The product you are buying is technically vegan and cruelty free. This individual product doesn’t contain any animal ingredients and it isn’t tested on animals.


Any money you spend on products from a brand with animal testing parents, a portion of that money will end up in the pockets of the parent company.

This money could therefore be supporting animal testing.

As someone who is vegan and runs a vegan business it would not matter how much money any company offered to buy me out of Greener Beauty, if they test on animals I would never ever do so. So are these companies that were vegan friendly and cruelty free selling out their morals?


Whichever path you decide to take when it comes to parent companies is completely up to you but my suggestion is to not get into discussions about it on social media. Both sides are very passionate that they are right and it can seriously lead to some argumentative comments being flown around! I prefer to avoid this conversation and keep my peace!


So what is vegan washing?

I am sure you will agree that there has been a rise in adverts for shampoos, skincare and really any beauty product that talks proudly about how the particular product has a vegan formula. But what does that mean.

Quite a lot of the adverts I have seen that proudly say that there product has a vegan formula but its from a brand that still test on animals so while it may not include animal ingredients it still isn’t vegan friendly.


There is also an issue with companies claiming to be cruelty free when in fact they are not.

Brands proudly state that they do not test on animals in the UK when they do test on animals in other places around the world or pay other corporations to test on animals for them. Strictly speaking if a company is doing the later they are cruelty free as they themselves do not test, I don’t know how you feel about this but for me this makes them not cruelty free.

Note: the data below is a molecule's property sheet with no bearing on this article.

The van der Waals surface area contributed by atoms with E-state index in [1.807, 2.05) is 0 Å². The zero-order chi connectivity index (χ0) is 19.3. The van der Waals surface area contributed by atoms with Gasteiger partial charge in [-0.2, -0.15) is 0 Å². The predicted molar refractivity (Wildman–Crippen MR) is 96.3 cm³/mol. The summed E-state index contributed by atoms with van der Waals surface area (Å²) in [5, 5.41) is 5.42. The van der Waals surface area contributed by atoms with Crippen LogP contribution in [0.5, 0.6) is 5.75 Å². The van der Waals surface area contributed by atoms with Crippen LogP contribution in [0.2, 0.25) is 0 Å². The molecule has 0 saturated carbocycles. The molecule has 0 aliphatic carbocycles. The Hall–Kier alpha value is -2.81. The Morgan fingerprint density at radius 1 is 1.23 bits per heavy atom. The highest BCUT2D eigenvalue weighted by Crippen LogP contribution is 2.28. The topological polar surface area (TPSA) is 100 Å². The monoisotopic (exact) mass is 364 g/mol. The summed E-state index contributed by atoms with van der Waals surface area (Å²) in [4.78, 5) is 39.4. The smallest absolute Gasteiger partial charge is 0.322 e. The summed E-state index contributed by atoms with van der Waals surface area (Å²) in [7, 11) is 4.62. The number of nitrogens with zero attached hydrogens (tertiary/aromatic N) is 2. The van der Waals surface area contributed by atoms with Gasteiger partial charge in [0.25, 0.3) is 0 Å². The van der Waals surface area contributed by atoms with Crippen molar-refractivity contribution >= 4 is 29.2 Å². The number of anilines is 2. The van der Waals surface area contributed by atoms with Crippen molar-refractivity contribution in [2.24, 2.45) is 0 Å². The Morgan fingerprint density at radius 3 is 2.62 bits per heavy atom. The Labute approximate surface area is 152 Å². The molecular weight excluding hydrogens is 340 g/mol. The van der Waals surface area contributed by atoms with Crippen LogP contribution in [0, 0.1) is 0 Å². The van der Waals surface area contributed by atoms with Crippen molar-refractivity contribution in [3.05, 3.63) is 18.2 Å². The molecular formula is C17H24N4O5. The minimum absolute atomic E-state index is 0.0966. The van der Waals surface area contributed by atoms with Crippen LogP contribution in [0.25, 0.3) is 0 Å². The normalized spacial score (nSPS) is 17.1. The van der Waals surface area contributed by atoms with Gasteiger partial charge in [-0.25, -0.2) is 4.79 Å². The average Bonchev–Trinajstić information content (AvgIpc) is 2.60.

As you can see its not always easy to ensure that your products are both truly cruelty free and vegan. To be sure that you are only purchasing products that align with your ethics you can easily do one of the following: ⁠

? Only purchase items with the vegan society logo on. ⁠

? Ingredients don’t always state where it has been derived from and whether its plant based. So if you aren’t sure contact the brand to ask or google to see if someone has already asked the brand. ⁠

? Finally shop with a vegan business that you trust.. such as Greener Beauty.

As a vegan run and vegan friendly business, all of the products found at Greener Beauty will be from a vegan friendly source with no animal ingredients. Everything we sell is also truly cruelty free with no products having animal testing either in house or on any of the product ingredients. We also don’t sell any brands that are sell in China and are required by Chinese law to test on animals.


Pin it Vegan & Cruelty Free Washing
Pin it Vegan & Cruelty Free Washing
Pin it Vegan & Cruelty Free Washing

2 Responses to “Vegan Washing”

  1. Eli Marsh

    Is it likely that a cosmetic/skincare company are going to tell you the truth about being vegan and cruelty free if you make that request to them? Is there any voluntary list published so that you can check without actually asking them? I only use good quality products that I believe don’t test on animals and that are plant based but I haven’t considered the ‘parent company’ aspect and now I need to. I have just discovered your site and I like your ethic.

    • victoriagreenerbeauty

      Thank you so much for your comment Eli. I am so pleased that you like our site and that you gained so much from reading our blog, if you have any questions about parent companies or anything else please don’t hesitate to get in contact to ask, we literally love to help. It is actually much easier than you might expect to find out a brands true ethics and there are many amazing vegan bloggers who make this easier such as Logical Harmony and Ethical Elephant. We have a process that we follow in addition to this that we carry out on all potential new brands and all existing brands to ensure their vegan and cruelty free status. I hope that helps but let me know if you have any other questions. Vic x